Death—our inevitable destiny—is unavoidable, no matter how hard we try to evade it. However, ensuring that we reach the end with minimal regrets (or better yet, none at all) is something that we can do something about.
Maryanne O’Hara, an end-of-life doula and the author of Little Matches: A Memoir of Finding Light in the Dark, shares the top regrets people have when they’re dying so that we can learn what kind of shifts we should make now before our time is up.
What’s an end-of-life doula?
An end-of-life doula, or a death doula, is a guide that provides emotional, spiritual, practical, and physical (in a non-medical way) support for those living with terminal illnesses and their loved ones.
They can help sit vigil, run errands, do household chores, make funeral arrangements, and most importantly, help people navigate the pain that comes with the loss of life. They are often the person who is there when the dying reflects back on their lives.
The most common regrets from those nearing death
O’Hara notes that the most common regret of her clients as they near the end of their life are variations of the same overarching regret: “We always think we have more time,” she says.
People often get caught up in the hustle and bustle of the day-to-day and put off doing the things they think will be truly meaningful to them. “When you take the future for granted, it’s easy to lose sight of larger questions of meaning and purpose and respond to what’s demanding your attention at the moment,” O’Hara explains.
One woman that O’Hara remembers said that her biggest regret was not enjoying life’s little pleasures. Instead, she was always focused on daily stresses and chores and used these things as an excuse to not take better care of herself and spend more time with her family and loved ones.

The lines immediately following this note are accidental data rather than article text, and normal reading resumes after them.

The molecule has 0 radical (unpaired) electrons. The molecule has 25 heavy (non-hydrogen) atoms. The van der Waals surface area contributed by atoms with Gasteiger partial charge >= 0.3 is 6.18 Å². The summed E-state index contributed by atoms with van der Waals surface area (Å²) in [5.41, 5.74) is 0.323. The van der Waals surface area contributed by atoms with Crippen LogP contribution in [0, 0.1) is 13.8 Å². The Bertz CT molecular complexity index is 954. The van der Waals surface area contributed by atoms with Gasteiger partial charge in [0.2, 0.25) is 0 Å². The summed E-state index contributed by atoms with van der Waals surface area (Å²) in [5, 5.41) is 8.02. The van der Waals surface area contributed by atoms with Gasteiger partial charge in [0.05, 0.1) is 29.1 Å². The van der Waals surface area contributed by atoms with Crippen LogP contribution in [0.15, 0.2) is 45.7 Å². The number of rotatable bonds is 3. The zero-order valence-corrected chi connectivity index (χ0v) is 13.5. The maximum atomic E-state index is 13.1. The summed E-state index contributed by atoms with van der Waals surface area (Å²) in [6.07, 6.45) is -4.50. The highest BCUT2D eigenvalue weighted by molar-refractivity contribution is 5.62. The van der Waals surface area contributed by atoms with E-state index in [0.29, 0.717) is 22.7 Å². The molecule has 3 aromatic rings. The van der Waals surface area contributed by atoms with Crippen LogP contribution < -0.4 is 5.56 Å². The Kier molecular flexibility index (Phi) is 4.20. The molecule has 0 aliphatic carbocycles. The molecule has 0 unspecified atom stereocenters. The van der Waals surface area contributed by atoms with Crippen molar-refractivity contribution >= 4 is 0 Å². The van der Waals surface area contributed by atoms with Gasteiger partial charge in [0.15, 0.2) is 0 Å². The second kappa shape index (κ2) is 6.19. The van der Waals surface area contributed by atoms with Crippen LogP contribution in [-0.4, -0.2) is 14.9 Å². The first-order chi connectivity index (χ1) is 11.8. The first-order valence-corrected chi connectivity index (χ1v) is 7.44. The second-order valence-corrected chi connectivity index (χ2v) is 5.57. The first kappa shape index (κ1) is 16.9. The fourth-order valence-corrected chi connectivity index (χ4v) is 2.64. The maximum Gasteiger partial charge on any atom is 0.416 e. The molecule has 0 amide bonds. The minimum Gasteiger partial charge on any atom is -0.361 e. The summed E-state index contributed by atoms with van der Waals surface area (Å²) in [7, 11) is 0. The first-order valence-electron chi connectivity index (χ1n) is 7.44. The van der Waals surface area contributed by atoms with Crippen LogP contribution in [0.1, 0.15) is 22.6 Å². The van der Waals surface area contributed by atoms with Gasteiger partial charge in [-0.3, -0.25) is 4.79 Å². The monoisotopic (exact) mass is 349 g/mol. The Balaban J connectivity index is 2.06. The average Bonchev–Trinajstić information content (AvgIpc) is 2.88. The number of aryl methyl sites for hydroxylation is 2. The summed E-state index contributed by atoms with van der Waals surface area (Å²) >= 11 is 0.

“The woman said: ‘If I could go back and relive it all, knowing just how quickly it was going to pass, I would savor it all more. I would savor every delicious bit.’ She emphasized the word savor,” O’Hara says.
The most common realization from those nearing death
On top of what people regret doing, those nearing death often also come to one common realization: that love is all that truly matters.
O’Hara recounts the story of one client who said to her: “You have to tell the people you love that you love them. It can be hard, and you might say to yourself, ‘oh, she knows,’ but people need to hear it.”
This sentiment is all too familiar for O’Hara, who has lost her daughter. “We didn’t know it was going to be the last thing she ever said to me,” she recalls, “but in the ICU, as I was trying very hard to be strong for her, she said, ‘It’s okay to cry, mummy.”
O’Hara continues, saying that her daughter “began crying too, and she said, ‘I love you so much. I’ve never loved anyone as much as you.’”
“That’s the most cherished, painful memory of my life,” says O’Hara. “Ask anyone who’s ever sat vigil beside a loved one in an ICU. It’s a heightened time of connectedness when everything else falls away, and for me, nothing ever mattered or will matter as much as the eternal love I have for my child and the love she had for me.”
So, in an era that is full of uncertainty and fear, let your actions and reactions be guided by the lessons learned by those nearing death. Savor the little pleasures of life, and share your love with those around you. The world, and your heart, will be a little lighter for it.